Daniel Sandford

Daniel Sandford, founder of the Charlotte Chapel congregation, was the first Bishop of the reunited Scottish Episcopal Diocese of Edinburgh. His chief importance to ecclesiastical history is in his role in reunifying and restoring the fortunes of the Episcopal Church, but he was also a significant figure in Regency Edinburgh, particularly in his contribution to education. He deserves a proper biography, which I hope to write one day, but these brief notes will do for a start.

He was born in Dublin, but after his father's death when he was about 4 his mother took the family to Bath. He studied at Christ Church, Oxford, and was curate of Hanworth in Middlesex before moving to Edinburgh.
The second son of son of Rev Dr Daniel Sandford of Sandford Hall, Shropshire, 1728-1770. According to his grandson he,
who for some years held preferment in the Irish Chruch, was an amiable and conscientious man ... He officiated as a protestant clergyman in the midst of Roman Catholics, yet he was much and generally loved by his parishioners; and when, in consequence of being obliged to return to England, he resigned his living, they followed him with tears and lamentations for several miles (4, p.2)
Ministering successfully in a minority religion therefore ran in the family, although the younger Daniel was strongly anti-Catholic, perhaps as a result of evangelical influences.
Sarah Chapone. According to her grandson, she was 'was herself well qualified to shine in the republic of letters', and in Bath she moved in a circle of bluestocking women. Her sister-in-law was Hester Chapone, author of Letters on the Improvement of the Mind (1773). Sarah's godmother was the botanical artist Mary Delaney (3), in whose Dublin house Daniel Sandford had been born. Like Sarah, Mrs Delaney moved to Bath following the death of her husband, the Dean of Down, in 1768; and she retained a maternal interest in young Daniel until her death in 1788. Another, younger, mother-figure, who outlived him, was Mrs Frances Bowdler, to whom Sandford dedicated his Lectures on the history of the week of the Passion in 1821. Frances was the sister of Thomas Bowdler whose Family Shakespeare (1807) originated the concept of 'bowdlerising' (5). More importantly, she was one of a large family with whom the Sandfords were intimate, whose strong piety crystallised into the debate between high church and evangelical theology. His mother also introduced her son to the drawing room of the Duchess of Portland (widowed in 1761), the wealthy collector and patron of the arts who died in 1785. Of her museum, zoo, aviary and vast botanic garden at Bulstrode Hall Mrs Delaney said, 'Surely an application to natural beauties must enlarge the mind? This house with all belonging to it is a noble school for contemplations!' (6). It is not known whether Daniel Sandford ever visited the Duchess' 'Hive', but this circle of highly intelligent and creative women made a deep impression on him: his son said that 'Such society must have been very profitable and delightful, and he loved to revert to it in after years' (2 p.7).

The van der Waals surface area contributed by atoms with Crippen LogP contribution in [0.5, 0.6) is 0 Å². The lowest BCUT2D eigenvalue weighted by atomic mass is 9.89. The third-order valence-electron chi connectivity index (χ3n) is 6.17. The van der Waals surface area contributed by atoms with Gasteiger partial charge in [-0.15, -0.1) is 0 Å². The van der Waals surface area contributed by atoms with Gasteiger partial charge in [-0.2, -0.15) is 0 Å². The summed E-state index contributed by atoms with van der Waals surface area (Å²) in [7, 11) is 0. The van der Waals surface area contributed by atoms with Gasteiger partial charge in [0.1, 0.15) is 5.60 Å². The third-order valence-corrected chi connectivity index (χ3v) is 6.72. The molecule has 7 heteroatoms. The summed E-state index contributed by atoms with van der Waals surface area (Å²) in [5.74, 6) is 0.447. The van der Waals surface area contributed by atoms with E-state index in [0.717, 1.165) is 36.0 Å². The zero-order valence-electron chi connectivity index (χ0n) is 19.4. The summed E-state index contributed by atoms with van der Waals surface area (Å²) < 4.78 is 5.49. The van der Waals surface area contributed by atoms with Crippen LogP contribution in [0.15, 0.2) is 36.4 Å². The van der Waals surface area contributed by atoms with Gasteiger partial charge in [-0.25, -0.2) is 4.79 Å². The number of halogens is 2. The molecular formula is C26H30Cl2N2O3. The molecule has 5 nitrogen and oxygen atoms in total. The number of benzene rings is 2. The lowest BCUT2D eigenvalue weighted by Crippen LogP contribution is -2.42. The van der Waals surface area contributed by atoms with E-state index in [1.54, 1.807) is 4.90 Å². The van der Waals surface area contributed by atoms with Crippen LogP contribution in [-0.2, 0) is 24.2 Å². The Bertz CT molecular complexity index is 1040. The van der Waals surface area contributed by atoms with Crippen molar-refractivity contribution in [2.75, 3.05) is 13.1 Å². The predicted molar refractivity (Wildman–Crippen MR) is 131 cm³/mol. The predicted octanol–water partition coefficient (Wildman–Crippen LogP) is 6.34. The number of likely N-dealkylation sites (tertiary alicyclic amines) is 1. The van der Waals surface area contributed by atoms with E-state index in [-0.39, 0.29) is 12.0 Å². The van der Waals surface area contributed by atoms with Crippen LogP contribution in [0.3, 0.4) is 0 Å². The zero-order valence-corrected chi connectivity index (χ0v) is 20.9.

This strong 'bluestocking' influence may perhaps account for a strong 'feminine' quality in Daniel Sandford's theology. It is pragmatic, unifying, careless of fine doctrinal distinctions and reluctant to 'choose sides', yet never doubtful or latitudinarian. Rather, it is strongly biblical and spiritually heartfelt, and especially passionate about the spiritual nurture of young people. He was accused of intellectual and managerial weakness by his more aggressive clerical contemporaries, eager to define correct doctrine and stamp out 'errors' (7). Yet intellectual weakness is not the impression gained (at least by this female reader) from his writings in comparison to those of other more celebrated preachers in Edinburgh at the time. Nor does his legacy as a Bishop, of uniting the Scottish Episcopal Church, and keeping it united in the face of divisions over liturgy and evangelical theology, which would break it apart after his death, does not testify to managerial weakness.
      Sandford passed on his high opinion of feminine intellect to the next generation: his letters to his young daughter Frances are full of theological discussion, often of a very technical nature. We might nickname him the 'Bluestocking Bishop' to explain why he has been neglected, but in doing so, assert the value of his distinctive contribution to theology in regency Scotland.
When Sandford first moved to Edinburgh he stayed in Brown's Square (now replaced by Chambers Street) (8), but by 1793 he lived at 5 Hanover Street. In 1797, the year Charlotte Chapel was opened, he moved to 3 North Castle Street. In 1804 he moved into a new house in Heriot Row. This property was described in 1814 as,
consisting of three stories, besides two sunk stories. The house was built by Bishop Sandford, for his own occupation, and is most substantially finished. There are three rooms in each of the two principal stories and four in the attic storey. The laundry and wash-house are convenient, and the cellarage extensive (8).
In 1809, three years after becoming Bishop, he moved to another brand-new house, 17 Melville Street, close to his chapel, where he remained for the rest of his life.
Political views
Tory by inclination. His son continued his recollections of the society of the Bath bluestocking ladies thus:
... Not that he was insensible to the intelligence and improvement of modern days, but he thought there was a closer affinity between high breeding and elevated sentiment than most men imagine,-- that ruffles and brocade were useful fences of society, and that what the present age gained in ease, it lost in refinement. He sometimes regretted that the days were gone when birth and breeding were preferred to wealth, when the gradations of society were definitively marked.
This was a contrasting viewpoint to the whig views of his colleagues Archibald Alison and Sydney Smith, but it is significant that there were so many whigs and nouveaux-riches amongst the leading members of his congregation: he was not a political preacher.